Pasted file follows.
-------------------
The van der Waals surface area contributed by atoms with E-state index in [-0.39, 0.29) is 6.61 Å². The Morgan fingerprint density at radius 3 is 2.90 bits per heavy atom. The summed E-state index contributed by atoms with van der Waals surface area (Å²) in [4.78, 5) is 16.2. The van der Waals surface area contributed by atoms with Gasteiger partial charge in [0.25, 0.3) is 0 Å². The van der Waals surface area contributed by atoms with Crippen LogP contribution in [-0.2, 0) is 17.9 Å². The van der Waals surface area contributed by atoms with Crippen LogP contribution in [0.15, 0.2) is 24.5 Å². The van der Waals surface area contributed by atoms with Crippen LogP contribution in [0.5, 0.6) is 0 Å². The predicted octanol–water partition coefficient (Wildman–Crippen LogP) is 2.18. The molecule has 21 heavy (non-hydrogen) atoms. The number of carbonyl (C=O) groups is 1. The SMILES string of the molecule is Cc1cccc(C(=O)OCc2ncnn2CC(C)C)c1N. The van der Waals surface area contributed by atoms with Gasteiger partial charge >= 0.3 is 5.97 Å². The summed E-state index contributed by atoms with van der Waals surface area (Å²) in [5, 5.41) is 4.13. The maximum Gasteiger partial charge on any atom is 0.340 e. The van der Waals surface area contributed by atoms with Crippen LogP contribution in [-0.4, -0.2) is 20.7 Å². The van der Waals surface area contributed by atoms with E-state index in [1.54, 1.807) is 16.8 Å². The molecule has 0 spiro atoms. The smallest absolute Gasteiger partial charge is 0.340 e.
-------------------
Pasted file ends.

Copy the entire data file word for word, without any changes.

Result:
The van der Waals surface area contributed by atoms with E-state index in [-0.39, 0.29) is 6.61 Å². The Morgan fingerprint density at radius 3 is 2.90 bits per heavy atom. The summed E-state index contributed by atoms with van der Waals surface area (Å²) in [4.78, 5) is 16.2. The van der Waals surface area contributed by atoms with Gasteiger partial charge in [0.25, 0.3) is 0 Å². The van der Waals surface area contributed by atoms with Crippen LogP contribution in [-0.2, 0) is 17.9 Å². The van der Waals surface area contributed by atoms with Crippen LogP contribution in [0.15, 0.2) is 24.5 Å². The van der Waals surface area contributed by atoms with Crippen LogP contribution in [0.5, 0.6) is 0 Å². The predicted octanol–water partition coefficient (Wildman–Crippen LogP) is 2.18. The molecule has 21 heavy (non-hydrogen) atoms. The number of carbonyl (C=O) groups is 1. The SMILES string of the molecule is Cc1cccc(C(=O)OCc2ncnn2CC(C)C)c1N. The van der Waals surface area contributed by atoms with Gasteiger partial charge >= 0.3 is 5.97 Å². The summed E-state index contributed by atoms with van der Waals surface area (Å²) in [5, 5.41) is 4.13. The maximum Gasteiger partial charge on any atom is 0.340 e. The van der Waals surface area contributed by atoms with Crippen LogP contribution in [-0.4, -0.2) is 20.7 Å². The van der Waals surface area contributed by atoms with E-state index in [1.54, 1.807) is 16.8 Å². The molecule has 0 spiro atoms. The smallest absolute Gasteiger partial charge is 0.340 e.